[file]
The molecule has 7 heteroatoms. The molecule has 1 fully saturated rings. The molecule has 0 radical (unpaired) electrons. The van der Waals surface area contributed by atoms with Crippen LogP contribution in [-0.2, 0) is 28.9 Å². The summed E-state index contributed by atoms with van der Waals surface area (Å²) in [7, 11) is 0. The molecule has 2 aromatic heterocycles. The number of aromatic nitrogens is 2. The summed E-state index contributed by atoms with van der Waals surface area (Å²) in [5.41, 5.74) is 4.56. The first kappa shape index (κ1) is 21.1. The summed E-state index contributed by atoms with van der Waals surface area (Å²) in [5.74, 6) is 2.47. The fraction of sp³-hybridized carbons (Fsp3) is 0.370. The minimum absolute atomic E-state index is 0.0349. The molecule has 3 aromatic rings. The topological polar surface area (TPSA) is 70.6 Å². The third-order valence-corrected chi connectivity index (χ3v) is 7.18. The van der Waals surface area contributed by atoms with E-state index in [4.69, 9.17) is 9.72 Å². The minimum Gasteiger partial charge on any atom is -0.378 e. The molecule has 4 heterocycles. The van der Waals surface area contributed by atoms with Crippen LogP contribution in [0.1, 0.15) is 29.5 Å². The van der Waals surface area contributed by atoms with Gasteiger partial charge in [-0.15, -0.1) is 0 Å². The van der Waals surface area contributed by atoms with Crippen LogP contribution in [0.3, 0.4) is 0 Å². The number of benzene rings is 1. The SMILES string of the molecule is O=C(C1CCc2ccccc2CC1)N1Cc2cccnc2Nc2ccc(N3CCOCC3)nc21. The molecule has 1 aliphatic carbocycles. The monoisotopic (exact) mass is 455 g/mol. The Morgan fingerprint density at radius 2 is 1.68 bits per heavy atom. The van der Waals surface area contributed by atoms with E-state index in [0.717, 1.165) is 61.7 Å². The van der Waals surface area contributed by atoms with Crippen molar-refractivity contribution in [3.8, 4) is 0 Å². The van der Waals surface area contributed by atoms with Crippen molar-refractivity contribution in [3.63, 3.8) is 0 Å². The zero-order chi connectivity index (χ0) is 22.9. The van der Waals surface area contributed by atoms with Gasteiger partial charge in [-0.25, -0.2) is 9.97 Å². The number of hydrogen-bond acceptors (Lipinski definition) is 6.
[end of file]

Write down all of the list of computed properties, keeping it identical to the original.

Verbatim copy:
The molecule has 7 heteroatoms. The molecule has 1 fully saturated rings. The molecule has 0 radical (unpaired) electrons. The van der Waals surface area contributed by atoms with Crippen LogP contribution in [-0.2, 0) is 28.9 Å². The summed E-state index contributed by atoms with van der Waals surface area (Å²) in [7, 11) is 0. The molecule has 2 aromatic heterocycles. The number of aromatic nitrogens is 2. The summed E-state index contributed by atoms with van der Waals surface area (Å²) in [5.41, 5.74) is 4.56. The first kappa shape index (κ1) is 21.1. The summed E-state index contributed by atoms with van der Waals surface area (Å²) in [5.74, 6) is 2.47. The fraction of sp³-hybridized carbons (Fsp3) is 0.370. The minimum absolute atomic E-state index is 0.0349. The molecule has 3 aromatic rings. The topological polar surface area (TPSA) is 70.6 Å². The third-order valence-corrected chi connectivity index (χ3v) is 7.18. The van der Waals surface area contributed by atoms with E-state index in [4.69, 9.17) is 9.72 Å². The minimum Gasteiger partial charge on any atom is -0.378 e. The molecule has 4 heterocycles. The van der Waals surface area contributed by atoms with Crippen LogP contribution in [0.1, 0.15) is 29.5 Å². The van der Waals surface area contributed by atoms with Gasteiger partial charge in [-0.15, -0.1) is 0 Å². The van der Waals surface area contributed by atoms with Crippen LogP contribution in [0.3, 0.4) is 0 Å². The number of benzene rings is 1. The SMILES string of the molecule is O=C(C1CCc2ccccc2CC1)N1Cc2cccnc2Nc2ccc(N3CCOCC3)nc21. The molecule has 1 aliphatic carbocycles. The monoisotopic (exact) mass is 455 g/mol. The Morgan fingerprint density at radius 2 is 1.68 bits per heavy atom. The van der Waals surface area contributed by atoms with E-state index in [0.717, 1.165) is 61.7 Å². The van der Waals surface area contributed by atoms with Crippen molar-refractivity contribution in [3.8, 4) is 0 Å². The van der Waals surface area contributed by atoms with Crippen molar-refractivity contribution in [3.63, 3.8) is 0 Å². The zero-order chi connectivity index (χ0) is 22.9. The van der Waals surface area contributed by atoms with Gasteiger partial charge in [-0.25, -0.2) is 9.97 Å². The number of hydrogen-bond acceptors (Lipinski definition) is 6.